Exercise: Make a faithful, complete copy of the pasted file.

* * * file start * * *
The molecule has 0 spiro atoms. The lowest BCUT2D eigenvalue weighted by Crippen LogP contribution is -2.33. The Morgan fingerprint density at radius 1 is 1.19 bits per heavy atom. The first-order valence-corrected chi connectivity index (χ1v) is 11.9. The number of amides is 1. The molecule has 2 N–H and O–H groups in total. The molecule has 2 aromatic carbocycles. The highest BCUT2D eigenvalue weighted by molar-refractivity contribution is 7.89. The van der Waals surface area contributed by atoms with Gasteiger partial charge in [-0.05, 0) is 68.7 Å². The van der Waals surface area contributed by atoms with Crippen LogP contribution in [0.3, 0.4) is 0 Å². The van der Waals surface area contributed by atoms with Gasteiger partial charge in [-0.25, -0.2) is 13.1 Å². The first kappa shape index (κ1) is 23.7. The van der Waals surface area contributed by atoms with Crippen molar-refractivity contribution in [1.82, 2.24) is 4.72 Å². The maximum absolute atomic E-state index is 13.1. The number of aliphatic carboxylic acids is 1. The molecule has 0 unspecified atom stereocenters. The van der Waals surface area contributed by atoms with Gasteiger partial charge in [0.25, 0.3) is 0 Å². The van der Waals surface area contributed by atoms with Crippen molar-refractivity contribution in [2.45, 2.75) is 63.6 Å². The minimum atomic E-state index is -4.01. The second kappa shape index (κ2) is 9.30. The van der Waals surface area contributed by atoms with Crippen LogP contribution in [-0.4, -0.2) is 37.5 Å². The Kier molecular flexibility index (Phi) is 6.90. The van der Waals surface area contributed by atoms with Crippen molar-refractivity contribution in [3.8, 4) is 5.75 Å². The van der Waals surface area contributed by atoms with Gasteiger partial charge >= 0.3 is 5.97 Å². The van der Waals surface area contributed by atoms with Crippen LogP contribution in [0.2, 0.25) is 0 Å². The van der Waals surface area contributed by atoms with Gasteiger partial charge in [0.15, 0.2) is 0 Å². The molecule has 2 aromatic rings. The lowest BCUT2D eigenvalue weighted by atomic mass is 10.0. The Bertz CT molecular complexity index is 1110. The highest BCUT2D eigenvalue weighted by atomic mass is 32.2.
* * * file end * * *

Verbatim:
The molecule has 0 spiro atoms. The lowest BCUT2D eigenvalue weighted by Crippen LogP contribution is -2.33. The Morgan fingerprint density at radius 1 is 1.19 bits per heavy atom. The first-order valence-corrected chi connectivity index (χ1v) is 11.9. The number of amides is 1. The molecule has 2 N–H and O–H groups in total. The molecule has 2 aromatic carbocycles. The highest BCUT2D eigenvalue weighted by molar-refractivity contribution is 7.89. The van der Waals surface area contributed by atoms with Gasteiger partial charge in [-0.05, 0) is 68.7 Å². The van der Waals surface area contributed by atoms with Crippen LogP contribution in [0.3, 0.4) is 0 Å². The van der Waals surface area contributed by atoms with Gasteiger partial charge in [-0.25, -0.2) is 13.1 Å². The first kappa shape index (κ1) is 23.7. The van der Waals surface area contributed by atoms with Crippen molar-refractivity contribution in [1.82, 2.24) is 4.72 Å². The maximum absolute atomic E-state index is 13.1. The number of aliphatic carboxylic acids is 1. The molecule has 0 unspecified atom stereocenters. The van der Waals surface area contributed by atoms with Gasteiger partial charge in [0.25, 0.3) is 0 Å². The van der Waals surface area contributed by atoms with Crippen molar-refractivity contribution in [2.45, 2.75) is 63.6 Å². The minimum atomic E-state index is -4.01. The second kappa shape index (κ2) is 9.30. The van der Waals surface area contributed by atoms with Crippen LogP contribution in [-0.4, -0.2) is 37.5 Å². The Kier molecular flexibility index (Phi) is 6.90. The van der Waals surface area contributed by atoms with Crippen molar-refractivity contribution in [3.8, 4) is 5.75 Å². The van der Waals surface area contributed by atoms with Gasteiger partial charge >= 0.3 is 5.97 Å². The van der Waals surface area contributed by atoms with Crippen LogP contribution in [0.2, 0.25) is 0 Å². The van der Waals surface area contributed by atoms with Gasteiger partial charge in [0.15, 0.2) is 0 Å². The molecule has 2 aromatic rings. The lowest BCUT2D eigenvalue weighted by atomic mass is 10.0. The Bertz CT molecular complexity index is 1110. The highest BCUT2D eigenvalue weighted by atomic mass is 32.2.